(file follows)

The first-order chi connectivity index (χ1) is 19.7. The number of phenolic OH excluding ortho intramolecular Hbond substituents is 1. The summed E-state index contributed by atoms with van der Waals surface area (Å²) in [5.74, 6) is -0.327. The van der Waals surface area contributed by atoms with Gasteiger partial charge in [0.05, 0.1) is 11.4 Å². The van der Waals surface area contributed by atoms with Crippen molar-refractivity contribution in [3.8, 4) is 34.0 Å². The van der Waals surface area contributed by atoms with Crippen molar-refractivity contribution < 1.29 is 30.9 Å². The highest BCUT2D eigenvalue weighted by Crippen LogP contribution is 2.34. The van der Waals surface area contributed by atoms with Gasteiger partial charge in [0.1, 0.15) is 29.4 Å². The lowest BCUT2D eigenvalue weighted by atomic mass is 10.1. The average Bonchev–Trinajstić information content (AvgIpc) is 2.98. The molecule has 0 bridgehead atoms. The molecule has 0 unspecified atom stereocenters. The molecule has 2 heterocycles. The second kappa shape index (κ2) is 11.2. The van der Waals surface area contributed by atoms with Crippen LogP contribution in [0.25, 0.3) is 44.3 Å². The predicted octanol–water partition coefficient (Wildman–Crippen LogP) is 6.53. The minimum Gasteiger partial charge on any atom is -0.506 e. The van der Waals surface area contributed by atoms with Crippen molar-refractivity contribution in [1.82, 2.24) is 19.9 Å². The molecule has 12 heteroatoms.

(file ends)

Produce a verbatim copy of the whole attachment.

The first-order chi connectivity index (χ1) is 19.7. The number of phenolic OH excluding ortho intramolecular Hbond substituents is 1. The summed E-state index contributed by atoms with van der Waals surface area (Å²) in [5.74, 6) is -0.327. The van der Waals surface area contributed by atoms with Gasteiger partial charge in [0.05, 0.1) is 11.4 Å². The van der Waals surface area contributed by atoms with Crippen molar-refractivity contribution in [3.8, 4) is 34.0 Å². The van der Waals surface area contributed by atoms with Crippen molar-refractivity contribution < 1.29 is 30.9 Å². The highest BCUT2D eigenvalue weighted by Crippen LogP contribution is 2.34. The van der Waals surface area contributed by atoms with Gasteiger partial charge in [0.1, 0.15) is 29.4 Å². The lowest BCUT2D eigenvalue weighted by atomic mass is 10.1. The average Bonchev–Trinajstić information content (AvgIpc) is 2.98. The molecule has 0 bridgehead atoms. The molecule has 0 unspecified atom stereocenters. The molecule has 2 heterocycles. The second kappa shape index (κ2) is 11.2. The van der Waals surface area contributed by atoms with Crippen LogP contribution in [0.25, 0.3) is 44.3 Å². The predicted octanol–water partition coefficient (Wildman–Crippen LogP) is 6.53. The minimum Gasteiger partial charge on any atom is -0.506 e. The van der Waals surface area contributed by atoms with Crippen molar-refractivity contribution in [1.82, 2.24) is 19.9 Å². The molecule has 12 heteroatoms.